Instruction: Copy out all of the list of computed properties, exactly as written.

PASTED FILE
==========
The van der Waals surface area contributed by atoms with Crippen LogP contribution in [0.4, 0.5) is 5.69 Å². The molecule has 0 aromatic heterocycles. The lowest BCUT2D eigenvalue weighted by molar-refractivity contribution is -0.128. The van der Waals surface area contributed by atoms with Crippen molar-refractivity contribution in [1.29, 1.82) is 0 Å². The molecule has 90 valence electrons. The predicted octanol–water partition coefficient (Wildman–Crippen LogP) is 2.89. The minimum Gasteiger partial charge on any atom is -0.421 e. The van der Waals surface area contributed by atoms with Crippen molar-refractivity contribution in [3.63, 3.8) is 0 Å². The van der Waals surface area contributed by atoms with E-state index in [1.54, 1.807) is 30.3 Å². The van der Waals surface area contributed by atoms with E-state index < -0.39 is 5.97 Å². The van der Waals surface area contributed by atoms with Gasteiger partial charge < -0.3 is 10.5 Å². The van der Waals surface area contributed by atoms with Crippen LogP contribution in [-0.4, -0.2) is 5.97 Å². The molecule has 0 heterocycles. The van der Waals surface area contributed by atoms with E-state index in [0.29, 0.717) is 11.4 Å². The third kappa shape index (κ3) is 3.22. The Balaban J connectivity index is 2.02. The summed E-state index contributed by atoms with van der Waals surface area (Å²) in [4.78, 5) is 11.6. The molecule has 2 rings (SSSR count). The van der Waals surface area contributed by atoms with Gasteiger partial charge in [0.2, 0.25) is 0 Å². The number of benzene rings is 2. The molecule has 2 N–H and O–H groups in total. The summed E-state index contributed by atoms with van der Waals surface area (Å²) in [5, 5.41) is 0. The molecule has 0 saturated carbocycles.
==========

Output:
The van der Waals surface area contributed by atoms with Crippen LogP contribution in [0.4, 0.5) is 5.69 Å². The molecule has 0 aromatic heterocycles. The lowest BCUT2D eigenvalue weighted by molar-refractivity contribution is -0.128. The van der Waals surface area contributed by atoms with Crippen molar-refractivity contribution in [1.29, 1.82) is 0 Å². The molecule has 90 valence electrons. The predicted octanol–water partition coefficient (Wildman–Crippen LogP) is 2.89. The minimum Gasteiger partial charge on any atom is -0.421 e. The van der Waals surface area contributed by atoms with Crippen molar-refractivity contribution in [3.63, 3.8) is 0 Å². The van der Waals surface area contributed by atoms with E-state index in [1.54, 1.807) is 30.3 Å². The van der Waals surface area contributed by atoms with E-state index < -0.39 is 5.97 Å². The van der Waals surface area contributed by atoms with Gasteiger partial charge < -0.3 is 10.5 Å². The van der Waals surface area contributed by atoms with Crippen LogP contribution in [-0.4, -0.2) is 5.97 Å². The molecule has 0 heterocycles. The van der Waals surface area contributed by atoms with E-state index in [0.29, 0.717) is 11.4 Å². The third kappa shape index (κ3) is 3.22. The Balaban J connectivity index is 2.02. The summed E-state index contributed by atoms with van der Waals surface area (Å²) in [4.78, 5) is 11.6. The molecule has 2 rings (SSSR count). The van der Waals surface area contributed by atoms with Gasteiger partial charge in [0.2, 0.25) is 0 Å². The number of benzene rings is 2. The molecule has 2 N–H and O–H groups in total. The summed E-state index contributed by atoms with van der Waals surface area (Å²) in [5, 5.41) is 0. The molecule has 0 saturated carbocycles.